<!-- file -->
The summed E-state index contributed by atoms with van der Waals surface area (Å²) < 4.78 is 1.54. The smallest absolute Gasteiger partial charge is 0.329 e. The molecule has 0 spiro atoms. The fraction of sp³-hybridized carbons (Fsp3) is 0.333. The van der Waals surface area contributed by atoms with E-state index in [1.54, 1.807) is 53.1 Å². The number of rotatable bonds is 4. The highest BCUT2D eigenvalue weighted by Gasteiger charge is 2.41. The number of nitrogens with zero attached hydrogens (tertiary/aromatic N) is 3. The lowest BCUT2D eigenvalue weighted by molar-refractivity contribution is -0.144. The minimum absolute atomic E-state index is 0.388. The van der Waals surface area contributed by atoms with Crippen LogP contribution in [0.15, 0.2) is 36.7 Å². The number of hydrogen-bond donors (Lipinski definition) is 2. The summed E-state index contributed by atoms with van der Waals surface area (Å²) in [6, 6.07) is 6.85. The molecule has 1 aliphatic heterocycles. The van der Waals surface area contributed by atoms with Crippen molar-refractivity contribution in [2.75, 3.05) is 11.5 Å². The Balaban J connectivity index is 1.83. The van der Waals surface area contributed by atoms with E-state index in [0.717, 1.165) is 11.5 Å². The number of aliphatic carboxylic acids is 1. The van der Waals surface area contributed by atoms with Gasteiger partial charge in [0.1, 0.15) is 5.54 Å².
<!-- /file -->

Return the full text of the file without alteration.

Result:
The summed E-state index contributed by atoms with van der Waals surface area (Å²) < 4.78 is 1.54. The smallest absolute Gasteiger partial charge is 0.329 e. The molecule has 0 spiro atoms. The fraction of sp³-hybridized carbons (Fsp3) is 0.333. The van der Waals surface area contributed by atoms with E-state index in [1.54, 1.807) is 53.1 Å². The number of rotatable bonds is 4. The highest BCUT2D eigenvalue weighted by Gasteiger charge is 2.41. The number of nitrogens with zero attached hydrogens (tertiary/aromatic N) is 3. The lowest BCUT2D eigenvalue weighted by molar-refractivity contribution is -0.144. The minimum absolute atomic E-state index is 0.388. The van der Waals surface area contributed by atoms with Crippen LogP contribution in [0.15, 0.2) is 36.7 Å². The number of hydrogen-bond donors (Lipinski definition) is 2. The summed E-state index contributed by atoms with van der Waals surface area (Å²) in [6, 6.07) is 6.85. The molecule has 1 aliphatic heterocycles. The van der Waals surface area contributed by atoms with Crippen molar-refractivity contribution in [2.75, 3.05) is 11.5 Å². The Balaban J connectivity index is 1.83. The van der Waals surface area contributed by atoms with E-state index in [0.717, 1.165) is 11.5 Å². The number of aliphatic carboxylic acids is 1. The van der Waals surface area contributed by atoms with Gasteiger partial charge in [0.1, 0.15) is 5.54 Å².